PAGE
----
Peer Visitation for OEF/OIF Veterans

This study has been completed.
Information provided by (Responsible Party):
VA Office of Research and Development Identifier:
First received: August 31, 2010
Last updated: April 6, 2015
Last verified: October 2014

The goal of this study was to train OIF/OIF Veterans with multiple injuries to be Peer Visitors, i.e., Volunteers who visit more recently OIF/OEF Veterans and provide support. We evaluated the effectiveness of the training, and any benefits that Volunteer Peer Visitors and the Recipients of Peer Visitors experienced as a result of participating in Peer Visitation.

Condition Intervention
Blast Injuries
Other: Peer Visitation

Study Type: Interventional
Study Design: Allocation: Non-Randomized
Endpoint Classification: Efficacy Study
Intervention Model: Parallel Assignment
Masking: Open Label
Primary Purpose: Supportive Care
Official Title: Evaluating a Peer Visitor Program for OIF/OEF Veterans With Polytrauma

Further study details as provided by VA Office of Research and Development:

Primary Outcome Measures:
  • Post Traumatic Growth Inventory [ Time Frame: Upon completion of study requirements (i.e., visits) ] [ Designated as safety issue: No ]
    Administered only to Peer Visitors, possible range 0-105, with higher scores indicating greater post-traumatic growth. Post-traumatic growth includes emotional changes such as noticing a stronger sense of self, deepened relationships, increased sense of gratitude or appreciation for life, increased spirituality.

Secondary Outcome Measures:
  • Patient Health Questionnaire-9 (Depression Screen) [ Time Frame: Upon completion of visits. ] [ Designated as safety issue: No ]
    9-item depression screen with possible response options ranging from 9-36, with higher numbers indicating greater depression symptom severity.

  • Post-Traumatic Stress Disorder Checklist- Military Version (PCL-M) [ Time Frame: Upon study completion. ] [ Designated as safety issue: No ]
    Measures PTSD symptoms. Possible scores range from 19-95, with higher scores indicating greater symptom severity.

  • Patient Activation Measure [ Time Frame: Post- Participation ] [ Designated as safety issue: No ]
    Measures participante self-efficacy, knowledge of and engagement in health care. Possible scores range from 13-52 with higher scores indicating greater efficacy/knowledge/engagement.

  • General Anger Level [ Time Frame: Post- Participation ] [ Designated as safety issue: No ]
    5-item scale developed for this study. Assesses level of perceived experienced anger in the past month. Possible scores range from 5-35 with higher scores indicating greater levels of anger.

Enrollment: 30
Study Start Date: November 2010
Study Completion Date: June 2012
Primary Completion Date: March 2012 (Final data collection date for primary outcome measure)
Arms Assigned Interventions
Experimental: Peer Visitation Training (Peer Mentor)
Veteran Peer Visitors participated in a 2-day training program and then provide at 1-5 visits to at least 2 recipients.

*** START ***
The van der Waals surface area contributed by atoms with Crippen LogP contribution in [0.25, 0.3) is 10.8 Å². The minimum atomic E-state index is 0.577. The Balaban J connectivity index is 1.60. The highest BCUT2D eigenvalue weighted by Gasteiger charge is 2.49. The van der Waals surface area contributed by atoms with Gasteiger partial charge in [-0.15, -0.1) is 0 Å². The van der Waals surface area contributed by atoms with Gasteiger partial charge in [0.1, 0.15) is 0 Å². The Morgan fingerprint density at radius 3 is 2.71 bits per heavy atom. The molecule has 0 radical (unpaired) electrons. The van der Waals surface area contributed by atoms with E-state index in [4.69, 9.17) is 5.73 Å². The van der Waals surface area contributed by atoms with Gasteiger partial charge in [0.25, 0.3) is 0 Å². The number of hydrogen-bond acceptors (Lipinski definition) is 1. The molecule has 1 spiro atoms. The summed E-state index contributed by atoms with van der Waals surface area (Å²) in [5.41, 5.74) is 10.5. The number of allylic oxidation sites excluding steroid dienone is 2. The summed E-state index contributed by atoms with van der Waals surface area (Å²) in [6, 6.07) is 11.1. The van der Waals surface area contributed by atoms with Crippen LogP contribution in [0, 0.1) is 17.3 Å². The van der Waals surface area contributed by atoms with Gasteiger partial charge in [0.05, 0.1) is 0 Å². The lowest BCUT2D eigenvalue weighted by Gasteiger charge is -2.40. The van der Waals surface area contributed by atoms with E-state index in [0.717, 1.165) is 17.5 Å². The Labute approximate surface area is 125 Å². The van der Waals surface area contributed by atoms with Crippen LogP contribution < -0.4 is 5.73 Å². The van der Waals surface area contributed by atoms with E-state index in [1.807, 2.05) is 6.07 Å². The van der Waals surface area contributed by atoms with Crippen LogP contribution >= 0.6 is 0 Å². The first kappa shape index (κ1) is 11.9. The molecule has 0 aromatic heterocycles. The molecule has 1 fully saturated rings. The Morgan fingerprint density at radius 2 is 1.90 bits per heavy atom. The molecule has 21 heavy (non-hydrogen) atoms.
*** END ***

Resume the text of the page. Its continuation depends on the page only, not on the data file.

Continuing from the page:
Other: Peer Visitation
Trained Volunteers will visit OEF/OIF Veterans with Polytrauma Injuries to provide support.
Experimental: Peer Visitation
Veterans who received at least one visit from a Veteran Peer Visitor.
Other: Peer Visitation
Trained Volunteers will visit OEF/OIF Veterans with Polytrauma Injuries to provide support.

Detailed Description:

Peer visitation (PV) provides individuals newly dealing with a particular injury/ illness with an opportunity to interact with a peer who has successfully managed a similar condition. Interaction with a successful role model can provide credible social support and information, increase self-efficacy and teach coping strategies, which in turn can engender hope and motivation to engage in treatment and use active coping strategies. In spite of the widespread clinical availability of PV programs, the amount and type of training and clinical/organizational varies widely, and empirical support for their efficacy is limited. The main objective of this project is to test the feasibility of implementing a PV program for OEF/OIF veterans with war-related polytrauma.

The proposed study represented a unique opportunity to evaluate three important aspects of peer visitation among OEF/OIF Veterans. Our three hypotheses were: H 1: Veteran Peer Visitors (VPVs) who complete the training will demonstrate successful acquisition of efficacy, knowledge and skills as measured by: (1) pre- and post-tests administered before and after the training; (2) trainer evaluations upon completion of the training, (3) self-evaluation of at least two actual peer visits, and (4) evaluation by two individuals who receive peer visits. H2: VPVs who complete the study will demonstrate increased self-care, improved mood, and increased post-traumatic growth compared to pre-training baseline measures. H 3: Veterans who receive a visit from a VPV will endorse improvement in one or more of the following areas: stress, self-efficacy, activation, mood, ability to make meaning of their experiences, and knowledge of coping options.